Matching under preferences is a general field spanning computer science, economics, and mathematics. The seminal paper in the field is one by Gale and Shapley (1962) that launched an algorithmic approach to matching agents with preferences. The central problems in the field involve matching agents to each other and to resources in a stable and efficient manner. Matching market algorithms based on the preferences of the agents have several applications such as in school admissions, placement of hospital residents, and centralized kidney markets. Topics in the field include two-sided matchings involving agents on both sides (e.g., job markets, school choice, etc.); two-sided matchings involving agents and items (e.g. course allocation, project allocation, assigning papers to reviewers etc.); one-sided matchings (roommates problem, kidney exchanges, etc.); and matching with payments (assignment game, auctions, etc.).

The topic of matching under preferences not only has tremendous applications but is based on a deep mathematical theory that has been developed by multiple research communities including theoretical computer science, artificial intelligence, discrete mathematics, game theory, and microeconomics. One of the main purposes of the seminar was to bring together leading researchers from various communities working on the topic and facilitate collaboration. The participant list was a mixture of researchers from computer science, mathematics, and economics. The seminar provided a platform to discuss state of the art in matching under preferences; identify new and exciting applications of developing research; and understand the mathematical and algorithmic requirements of new and upcoming problems in the field.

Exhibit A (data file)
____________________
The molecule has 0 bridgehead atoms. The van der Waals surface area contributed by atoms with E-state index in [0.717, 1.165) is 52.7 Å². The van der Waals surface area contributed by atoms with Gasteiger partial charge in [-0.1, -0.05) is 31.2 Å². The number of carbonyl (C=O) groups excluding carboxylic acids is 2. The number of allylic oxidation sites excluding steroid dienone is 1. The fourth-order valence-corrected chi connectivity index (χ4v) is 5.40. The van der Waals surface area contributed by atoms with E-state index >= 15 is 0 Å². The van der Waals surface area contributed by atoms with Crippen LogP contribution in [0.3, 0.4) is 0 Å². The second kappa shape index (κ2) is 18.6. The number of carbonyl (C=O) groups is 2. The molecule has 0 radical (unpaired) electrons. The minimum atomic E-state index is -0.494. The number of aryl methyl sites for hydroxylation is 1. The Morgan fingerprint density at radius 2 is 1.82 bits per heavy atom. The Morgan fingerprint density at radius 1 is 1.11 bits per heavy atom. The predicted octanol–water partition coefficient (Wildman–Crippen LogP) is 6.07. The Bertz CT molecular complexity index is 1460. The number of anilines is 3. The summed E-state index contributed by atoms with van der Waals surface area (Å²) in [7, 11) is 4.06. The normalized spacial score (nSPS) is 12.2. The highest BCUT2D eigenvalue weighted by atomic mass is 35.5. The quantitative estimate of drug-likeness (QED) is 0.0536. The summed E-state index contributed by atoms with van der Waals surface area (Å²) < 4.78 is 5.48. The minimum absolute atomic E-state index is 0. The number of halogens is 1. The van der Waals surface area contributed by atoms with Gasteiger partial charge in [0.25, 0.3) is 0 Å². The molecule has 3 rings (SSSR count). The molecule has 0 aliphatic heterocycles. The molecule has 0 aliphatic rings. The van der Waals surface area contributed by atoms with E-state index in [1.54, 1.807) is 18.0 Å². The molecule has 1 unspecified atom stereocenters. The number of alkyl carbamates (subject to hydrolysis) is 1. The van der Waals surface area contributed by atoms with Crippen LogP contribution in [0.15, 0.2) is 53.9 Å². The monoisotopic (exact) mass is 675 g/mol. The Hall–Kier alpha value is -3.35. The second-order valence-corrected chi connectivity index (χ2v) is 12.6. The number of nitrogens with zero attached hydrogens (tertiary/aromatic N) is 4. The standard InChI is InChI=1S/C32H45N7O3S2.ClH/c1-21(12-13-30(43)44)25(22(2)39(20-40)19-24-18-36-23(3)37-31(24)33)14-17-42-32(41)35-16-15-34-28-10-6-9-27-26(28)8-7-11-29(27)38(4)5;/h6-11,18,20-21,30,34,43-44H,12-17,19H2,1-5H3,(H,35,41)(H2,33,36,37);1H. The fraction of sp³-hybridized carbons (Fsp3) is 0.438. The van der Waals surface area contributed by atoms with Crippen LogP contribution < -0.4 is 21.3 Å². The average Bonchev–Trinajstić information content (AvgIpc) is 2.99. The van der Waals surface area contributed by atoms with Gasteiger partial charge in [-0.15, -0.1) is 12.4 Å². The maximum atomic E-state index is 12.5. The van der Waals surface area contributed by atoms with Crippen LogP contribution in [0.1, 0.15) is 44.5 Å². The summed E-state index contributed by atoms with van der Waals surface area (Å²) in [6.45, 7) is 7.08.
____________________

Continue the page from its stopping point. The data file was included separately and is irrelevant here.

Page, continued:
The seminar was conducted in a hybrid manner, with 15 participants attending the seminar physically from the Dagstuhl center and 34 participants attending online. The hybrid nature of the work required the need for careful planning to keep participants engaged and to facilitate collaboration between off-site and on-site participants. The online participation was managed via zoom and gather-town softwares.

The four main focus topics of the workshop were the following ones.

  1. Matching markets with distributional constraints,
  2. Probabilistic and Fractional Matching,
  3. Matching in online and dynamic settings, and
  4. Matching Markets and machine learning.

All of the four focus areas are important directions for the field. As new applications arise, it is clear that many real-life matching markets have additional feasibility and distributional constraints. Secondly, most of the theoretical developments in the field concern deterministic outcomes, so one of the goals was to make further progress on probabilistic mechanisms. During the seminar, current and new research on probabilistic approaches was discussed. Thirdly, many practical matching markets have online and dynamic aspects. There were several discussions on how to model and solve online matching problems. Fourthly, with the increased importance of machine learning in building computer systems, the seminar provided an opportunity to discuss how learning approaches help solve market design problems.

On each of the first four days, there was a one-hour survey talk given by an expert on the above topics. On the first day, Yash Kanoria presented a survey on "online matching markets". On the second day, John Dickerson gave a survey talk on machine learning and matching markets. On day three, Makoto Yokoo presented an overview of "matching under constraints." On day four, Jay Sethuraman surveyed "probabilistic matchings."

On each of the days there were several shorter scientific presentations. During the workshop, two rump sessions were organized to facilitate different time zones. The rump sessions gave an opportunity to the participants to give brief updates or share open problems.